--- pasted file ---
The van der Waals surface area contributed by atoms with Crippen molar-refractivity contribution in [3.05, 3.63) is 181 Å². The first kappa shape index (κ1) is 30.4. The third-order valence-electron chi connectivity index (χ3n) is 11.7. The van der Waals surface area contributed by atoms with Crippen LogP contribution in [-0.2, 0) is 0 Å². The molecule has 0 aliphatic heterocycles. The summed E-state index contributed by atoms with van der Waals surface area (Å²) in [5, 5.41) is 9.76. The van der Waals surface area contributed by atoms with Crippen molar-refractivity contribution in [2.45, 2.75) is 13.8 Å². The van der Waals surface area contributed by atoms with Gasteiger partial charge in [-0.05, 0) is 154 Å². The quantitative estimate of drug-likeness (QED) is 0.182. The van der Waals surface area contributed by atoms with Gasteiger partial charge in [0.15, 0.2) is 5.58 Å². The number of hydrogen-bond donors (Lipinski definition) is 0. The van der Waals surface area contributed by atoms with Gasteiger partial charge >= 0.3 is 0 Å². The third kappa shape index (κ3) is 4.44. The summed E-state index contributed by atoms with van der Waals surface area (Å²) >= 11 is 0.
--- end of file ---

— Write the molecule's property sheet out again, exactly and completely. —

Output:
The van der Waals surface area contributed by atoms with Crippen molar-refractivity contribution in [3.05, 3.63) is 181 Å². The first kappa shape index (κ1) is 30.4. The third-order valence-electron chi connectivity index (χ3n) is 11.7. The van der Waals surface area contributed by atoms with Crippen LogP contribution in [-0.2, 0) is 0 Å². The molecule has 0 aliphatic heterocycles. The summed E-state index contributed by atoms with van der Waals surface area (Å²) in [5, 5.41) is 9.76. The van der Waals surface area contributed by atoms with Crippen molar-refractivity contribution in [2.45, 2.75) is 13.8 Å². The van der Waals surface area contributed by atoms with Gasteiger partial charge in [-0.05, 0) is 154 Å². The quantitative estimate of drug-likeness (QED) is 0.182. The van der Waals surface area contributed by atoms with Gasteiger partial charge in [0.15, 0.2) is 5.58 Å². The number of hydrogen-bond donors (Lipinski definition) is 0. The van der Waals surface area contributed by atoms with Gasteiger partial charge >= 0.3 is 0 Å². The third kappa shape index (κ3) is 4.44. The summed E-state index contributed by atoms with van der Waals surface area (Å²) >= 11 is 0.